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Thursday, Jun 20, 2024

Valley Edit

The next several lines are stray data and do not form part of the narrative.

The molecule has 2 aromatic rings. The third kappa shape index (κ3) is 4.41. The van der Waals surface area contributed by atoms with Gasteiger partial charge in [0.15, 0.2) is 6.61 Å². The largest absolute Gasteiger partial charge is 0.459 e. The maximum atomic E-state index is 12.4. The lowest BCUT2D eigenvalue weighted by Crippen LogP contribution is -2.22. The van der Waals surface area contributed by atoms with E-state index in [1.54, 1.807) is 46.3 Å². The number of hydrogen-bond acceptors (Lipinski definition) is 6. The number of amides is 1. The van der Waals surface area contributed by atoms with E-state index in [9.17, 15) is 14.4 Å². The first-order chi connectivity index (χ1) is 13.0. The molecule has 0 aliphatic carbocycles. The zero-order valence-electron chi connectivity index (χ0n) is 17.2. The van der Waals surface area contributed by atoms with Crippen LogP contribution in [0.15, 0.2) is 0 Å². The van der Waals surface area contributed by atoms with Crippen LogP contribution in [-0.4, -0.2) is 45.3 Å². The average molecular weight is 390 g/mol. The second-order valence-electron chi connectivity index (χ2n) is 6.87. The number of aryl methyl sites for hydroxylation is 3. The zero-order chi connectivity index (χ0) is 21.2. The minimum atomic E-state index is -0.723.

Hed — Valley Patriotism With federal officials turning down the latest subway funding revisions by the Metropolitan Transportation Authority, and with even Mayor Richard Riordan’s staff finding that the MTA’s $2.8 billion budget is unrealistic and flawed, one thing seems perfectly clear: A Valley rail line, at least one funded with public money, is absolutely, completely and irrevocably dead. The proposal, while barely ticking before these latest developments, had been kept alive by a small group of influential Valley activists not on the basis of need or economic viability, but mostly on the misguided proposition that if other parts of the city have a rail line, so must the Valley. Such a narrow-minded view of our city and of the Valley’s place within it cropped up last year during the secession debate, when political and civic leaders spent more time arguing the vague notion of “Valley rights” than the specific, and quite narrow, issue of the City Council’s authority in any potential separation. In our view, secession has been and continues to be an issue in search of a constituency. Little focus has been placed on the immense undertaking any secession effort would involve, and besides, the public opinion polls generally show that Valley residents want no part of such a movement. So why do these and other matters of Valley independence keep getting batted around? Some of it probably goes back to a long-held view that Valley taxpayers do not receive their fair share of city services (a perspective that, if ever correct, has certainly become outdated with the changing demographics and economics of the Valley floor). Some of it, too, involves simple geography. The Valley’s distance from City Hall invites tired claims that there’s a secret cadre of business and government interests that’s only interested in downtown development. To his credit, Mayor Riordan has done an admirable job of affirming the Valley’s importance both politically and economically but not enough, it seems, to assuage the one-sided views of the above-mentioned activists, who consider anything south of Mulholland Drive as enemy turf. To some extent, of course, these Valley patriots have a point. Both culturally and politically, the Valley has been mercilessly derided (to the point where the 818 area code has taken on a pejorative connotation). The truth, of course, is that the Valley has become a centerpiece of L.A. economic activity as well as a significant source of cultural and academic pursuits. Take a look at the area’s major growth industries entertainment and technology and see how many 818 area codes you run into. Such standing, however, doesn’t necessitate a push for independence nor, for that matter, does a hopeless rail line. This is a very big city, and the Valley has needs and an identity that are quite apart from those in downtown or Mid-Wilshire or East L.A. At the same time, this is a city that desperately needs to stop balkanizing itself for the sake of petty politics. It’s very obvious that portions of the Valley have horrendous traffic problems, but it would make more sense to explore private-sector alternatives, like a surface rail system along the Ventura (101) Freeway that Supervisor Mike Antonovich has been suggesting. We’re not sure that’s the ultimate answer, but it’s a far more instructive course than ranting about “Valley rights.”

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